The New York Times
David Askevold, Two Hanks
By ROBERTA SMITH
At the moment, the basementlike ground floor space of this gallery seems to have traveled back in time to the early 1970’s and landed near 112 Greene Street, a legendary artist-run space in SoHo. In a video installation titled. “The Two Hanks,” David Askevold, a veteran Conceptual artist and one of the founders of the Nova Scotia School of Art and Design in Halifax, is exorcising his longtime fascination with Hank Williams and Hank Snow. These two country music heroes were polar opposites, the first a reckless alcoholic, the second a teetotaler.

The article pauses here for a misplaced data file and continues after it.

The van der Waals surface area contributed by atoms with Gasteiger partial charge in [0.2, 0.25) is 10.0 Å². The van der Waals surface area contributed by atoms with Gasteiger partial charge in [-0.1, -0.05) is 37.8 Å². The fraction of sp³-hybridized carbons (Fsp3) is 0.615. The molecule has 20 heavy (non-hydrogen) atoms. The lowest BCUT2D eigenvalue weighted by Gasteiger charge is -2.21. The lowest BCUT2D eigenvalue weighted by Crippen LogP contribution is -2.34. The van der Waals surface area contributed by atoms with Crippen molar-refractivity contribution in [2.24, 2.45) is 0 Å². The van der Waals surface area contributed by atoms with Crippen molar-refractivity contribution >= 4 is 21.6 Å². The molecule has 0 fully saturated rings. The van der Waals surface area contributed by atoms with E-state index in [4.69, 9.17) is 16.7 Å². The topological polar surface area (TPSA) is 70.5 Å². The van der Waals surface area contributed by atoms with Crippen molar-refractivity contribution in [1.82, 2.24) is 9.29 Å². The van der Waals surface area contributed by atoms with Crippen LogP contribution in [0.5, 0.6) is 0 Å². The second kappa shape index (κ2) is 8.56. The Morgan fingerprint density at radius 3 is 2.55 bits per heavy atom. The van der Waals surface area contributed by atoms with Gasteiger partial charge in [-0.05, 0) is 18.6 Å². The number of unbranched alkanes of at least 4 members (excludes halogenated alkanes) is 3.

The space is dominated by a stage, a bench and a long, low channel, all made of raw plywood. Playing on a small monitor is a smoky black-and-white video that could easily be 30 years old but actually documents a performance on the stage at the show’s opening. On the video Mr. Askevold creates two ghostlike columns of fog by pouring liquid (beer in one case, water in the other) onto dangling clumps of dry ice. He strums an electric guitar and chants the musicians’ shared first name.
Luckily a real musician was also present,m playing along with recordings of music by the two Hanks on a theremin, which wails like a slide guitar and is appropriately eerie in sound and operation. If you last through the 20-minute video, take it as a tribute to the appended music, the haunting way its sound fills the room and Mr. Askevold’s serious, unassuming manner – a distinguishing characteristic of much of the art of his youth.